Half way and time was called again 1:44:06. I had my second gu at 20k. At 26k we finally turned around the head of the harbour. Having the wind at our back was a huge boost.

At 28k we joined up with the half marathon runners. Psychologically this is inspiring as we passed so many. Round some industrial areas and then along a cycle-walkway up the other side of the harbour. My third and final gu was at 30k.

I was tired now. But the end was in sight, literally and figuratively. Every so often I caught a glimpse of the cranes at Port Chalmers, my destination.

I dropped Bruno here. He did really well for a first marathon, finally finishing 5minutes behind me.

I knew I had a final hill to climb. It never seemed to come. And there it was. Short, sharp and steep. I put my head down and just got over it!

Less than 2k to go. One final rise. Someone sprinted past me – it was the first person to pass me since about the 5k mark. I had nothing left. Down the hill round the corner and where the hell is the finish line.

Another person sprinted past. Whatever. I could see the line. I crossed it. 3:28:38. One minute off a PB. I was spent.

Another soak of the legs in the sea. A shower. Compression tights and lunch – mince on toast and a pint of cider!

We spent the afternoon at the Sports Museum and then went to prize giving. I was fourth woman overall. Third in the masters category and first over 50.

I won a massive bag of chocolate (it is the Cadbury Dunedin Marathon), a bag of sports gear/clothing and a cheque for $200. Best. Haul. Ever.

Then another five hour trip home.

It was a great weekend. I can’t believe I pulled off two awesome back to back runs. I am tired today. My feet ache – racing flats do that. But I am not very stiff at all. The soaking in cold sea and compression tights does make a difference. My club buddies did well too. Iain, Mike and Dave all finished the half. Rodger was a DNS with his achilles and Dave’s son Liam pulled out at about 18k. It is fun to spend a weekend with likeminded people.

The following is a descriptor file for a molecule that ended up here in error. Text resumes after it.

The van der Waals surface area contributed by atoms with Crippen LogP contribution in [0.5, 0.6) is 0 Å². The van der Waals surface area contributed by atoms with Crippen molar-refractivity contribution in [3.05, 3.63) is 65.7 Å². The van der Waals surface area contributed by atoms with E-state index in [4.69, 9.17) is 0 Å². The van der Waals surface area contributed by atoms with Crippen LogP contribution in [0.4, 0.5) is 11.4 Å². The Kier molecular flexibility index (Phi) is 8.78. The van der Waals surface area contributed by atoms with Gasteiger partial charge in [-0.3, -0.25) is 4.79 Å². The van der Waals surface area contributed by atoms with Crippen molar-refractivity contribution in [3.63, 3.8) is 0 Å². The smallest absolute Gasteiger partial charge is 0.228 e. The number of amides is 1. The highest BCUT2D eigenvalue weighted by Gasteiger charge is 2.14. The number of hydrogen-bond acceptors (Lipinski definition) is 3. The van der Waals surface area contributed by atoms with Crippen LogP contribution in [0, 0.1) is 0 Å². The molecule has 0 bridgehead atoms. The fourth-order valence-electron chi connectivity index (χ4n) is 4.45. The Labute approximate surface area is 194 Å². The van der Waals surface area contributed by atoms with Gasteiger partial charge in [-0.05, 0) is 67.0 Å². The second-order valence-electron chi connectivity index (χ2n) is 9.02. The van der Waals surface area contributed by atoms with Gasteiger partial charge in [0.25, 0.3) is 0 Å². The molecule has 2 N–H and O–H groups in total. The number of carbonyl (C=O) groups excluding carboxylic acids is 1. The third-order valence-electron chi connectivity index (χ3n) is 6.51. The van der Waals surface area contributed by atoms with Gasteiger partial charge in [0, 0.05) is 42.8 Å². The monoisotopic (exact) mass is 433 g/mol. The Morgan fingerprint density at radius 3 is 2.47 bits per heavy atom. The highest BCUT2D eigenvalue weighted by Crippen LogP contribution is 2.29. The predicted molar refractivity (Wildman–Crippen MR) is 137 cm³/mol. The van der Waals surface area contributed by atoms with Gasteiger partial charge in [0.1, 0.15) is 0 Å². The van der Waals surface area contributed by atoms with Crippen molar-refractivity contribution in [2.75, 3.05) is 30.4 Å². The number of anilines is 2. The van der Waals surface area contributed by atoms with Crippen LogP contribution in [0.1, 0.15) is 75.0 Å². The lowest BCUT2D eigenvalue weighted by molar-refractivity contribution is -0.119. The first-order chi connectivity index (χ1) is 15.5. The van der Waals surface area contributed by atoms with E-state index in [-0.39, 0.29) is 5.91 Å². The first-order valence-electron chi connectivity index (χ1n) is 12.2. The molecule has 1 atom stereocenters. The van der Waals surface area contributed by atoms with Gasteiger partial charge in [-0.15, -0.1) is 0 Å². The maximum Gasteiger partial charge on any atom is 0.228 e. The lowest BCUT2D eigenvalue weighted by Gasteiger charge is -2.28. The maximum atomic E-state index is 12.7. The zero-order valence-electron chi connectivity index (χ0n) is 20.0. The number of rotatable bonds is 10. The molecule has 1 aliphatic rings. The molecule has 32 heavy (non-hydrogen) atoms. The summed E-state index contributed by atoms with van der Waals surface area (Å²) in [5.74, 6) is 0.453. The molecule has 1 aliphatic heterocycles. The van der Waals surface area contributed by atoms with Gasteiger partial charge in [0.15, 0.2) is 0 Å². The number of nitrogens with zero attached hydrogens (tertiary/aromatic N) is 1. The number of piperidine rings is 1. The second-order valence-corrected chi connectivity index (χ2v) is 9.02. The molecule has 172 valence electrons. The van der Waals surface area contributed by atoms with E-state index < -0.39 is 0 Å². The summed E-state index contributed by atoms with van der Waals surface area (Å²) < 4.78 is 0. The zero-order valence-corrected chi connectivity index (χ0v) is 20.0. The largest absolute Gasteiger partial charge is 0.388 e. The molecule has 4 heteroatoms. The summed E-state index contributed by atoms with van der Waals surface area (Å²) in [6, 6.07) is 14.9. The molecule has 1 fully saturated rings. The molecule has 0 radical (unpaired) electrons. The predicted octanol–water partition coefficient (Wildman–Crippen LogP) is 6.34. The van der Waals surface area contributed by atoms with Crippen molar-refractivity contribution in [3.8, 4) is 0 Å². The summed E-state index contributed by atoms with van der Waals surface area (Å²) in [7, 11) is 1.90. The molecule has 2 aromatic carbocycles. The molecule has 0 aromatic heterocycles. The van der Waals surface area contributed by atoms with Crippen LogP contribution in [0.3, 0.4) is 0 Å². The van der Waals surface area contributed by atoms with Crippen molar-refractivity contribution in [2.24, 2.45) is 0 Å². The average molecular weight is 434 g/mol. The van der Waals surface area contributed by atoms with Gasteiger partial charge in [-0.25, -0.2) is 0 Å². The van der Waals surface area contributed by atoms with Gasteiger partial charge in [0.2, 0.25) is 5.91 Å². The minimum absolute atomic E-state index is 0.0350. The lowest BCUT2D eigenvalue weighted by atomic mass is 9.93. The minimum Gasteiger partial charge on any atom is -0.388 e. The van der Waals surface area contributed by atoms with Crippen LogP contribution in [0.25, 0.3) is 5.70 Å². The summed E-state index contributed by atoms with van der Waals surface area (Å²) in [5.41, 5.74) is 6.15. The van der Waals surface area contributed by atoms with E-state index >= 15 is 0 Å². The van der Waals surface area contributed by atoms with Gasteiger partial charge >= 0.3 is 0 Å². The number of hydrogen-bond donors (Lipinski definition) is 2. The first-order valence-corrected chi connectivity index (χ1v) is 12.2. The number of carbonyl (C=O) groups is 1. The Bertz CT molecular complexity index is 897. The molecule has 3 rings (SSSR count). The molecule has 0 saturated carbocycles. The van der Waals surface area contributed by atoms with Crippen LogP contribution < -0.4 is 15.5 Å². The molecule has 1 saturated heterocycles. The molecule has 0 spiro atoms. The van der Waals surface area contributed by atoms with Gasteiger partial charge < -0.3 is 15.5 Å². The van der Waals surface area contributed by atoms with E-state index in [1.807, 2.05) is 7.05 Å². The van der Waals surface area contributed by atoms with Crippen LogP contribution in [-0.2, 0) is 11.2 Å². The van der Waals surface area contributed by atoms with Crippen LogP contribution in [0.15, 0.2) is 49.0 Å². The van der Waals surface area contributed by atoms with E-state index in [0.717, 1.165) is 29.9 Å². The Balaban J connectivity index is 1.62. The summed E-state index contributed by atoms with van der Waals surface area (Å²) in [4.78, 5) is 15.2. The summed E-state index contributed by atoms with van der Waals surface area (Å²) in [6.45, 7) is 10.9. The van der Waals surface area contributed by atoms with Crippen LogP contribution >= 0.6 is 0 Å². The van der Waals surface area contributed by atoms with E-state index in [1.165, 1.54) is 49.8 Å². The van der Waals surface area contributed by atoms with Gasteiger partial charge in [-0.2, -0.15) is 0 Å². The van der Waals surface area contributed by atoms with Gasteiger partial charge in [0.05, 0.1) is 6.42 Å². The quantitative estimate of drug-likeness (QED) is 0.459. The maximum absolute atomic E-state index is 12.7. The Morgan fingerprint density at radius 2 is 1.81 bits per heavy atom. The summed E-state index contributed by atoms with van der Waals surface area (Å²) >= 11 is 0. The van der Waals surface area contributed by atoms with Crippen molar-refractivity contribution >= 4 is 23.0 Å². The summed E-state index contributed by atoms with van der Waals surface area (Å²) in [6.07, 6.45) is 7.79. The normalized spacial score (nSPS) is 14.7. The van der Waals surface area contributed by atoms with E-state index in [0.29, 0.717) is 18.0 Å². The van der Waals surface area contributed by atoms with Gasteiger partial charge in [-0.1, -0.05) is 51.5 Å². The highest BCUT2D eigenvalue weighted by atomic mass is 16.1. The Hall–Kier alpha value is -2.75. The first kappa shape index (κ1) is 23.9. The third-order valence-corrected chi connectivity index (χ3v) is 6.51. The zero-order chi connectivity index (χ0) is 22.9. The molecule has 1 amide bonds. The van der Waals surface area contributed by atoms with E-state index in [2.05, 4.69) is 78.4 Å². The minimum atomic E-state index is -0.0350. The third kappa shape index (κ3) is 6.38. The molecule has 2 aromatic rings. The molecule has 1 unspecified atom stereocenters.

Next up is the Greta Valley relay this weekend. It doesn’t stop.

PS I am running in the High-50 challenge to raise money and awareness for the Mental Health Foundation. Please support me by donating here.


Marathon number 20 – I think

I woke this morning at 3am. A little cold. Needing to pee. And wondering which snorer I would smother first – the husband or the cat. I chose to read my book instead, and let them live for another night.

By 6am I was up starting my pre-race routine of two strong cups of coffee, two bits of gluten free toast with peanut butter and squished banana. And hopefully enough visits to the toilet to empty all systems.

Just after 7am I woke the snorer who could drive and he took me to my friend’s house, within walking distance of the start/finish line of the Christchurch Marathon.

It was -2 degrees.

We went for a short warm-up then wearing just our race clothes we walked to the start. I was running in my usual club singlet and shorts. I had a kiddie’s polyprop on as a top layer and some mismatched mittens and a throwaway beanie.

I met a number of people I knew before the start. It was not long before we were called to the start line. We found other runners from our club and lined up with them. It was cold. But the air was still, the sky clear and the sun was shining brightly. Another brilliant winter’s day in Christchurch.

The pre-race briefing warned us that there was ice on the route. I realised systems weren’t quite as empty as I had hoped. Too late. We were off.

I have to admit I felt uncomfortable and looked for any tree or something I could dive behind, but with the full marathon, half-marathon and 10k all starting together there were a lot of spectators.

My club members had all agreed we would run our own race. So even though I was with them I did not feel tempted to talk.

1k down. We turn onto McLeans Island Road and there is the brilliant vista of snow clad mountains in the distance. The sight of three turquoise portaloos was even better. Dammit! They are all occupied. I waste about 2minutes here but the relief is worth it.

My club mates have gone ahead. I run my own race. Pace is a little faster but I feel relaxed. I tossed my polyprop at the start and I am starting to feel warm.

4k done. I start to see the first 10k runners heading back.

5k and the 10k turnaround. This is always run by our club. High fives. A few slaps on the back. And encouragement. I drop my hat and gloves. First water stop and my water is frozen.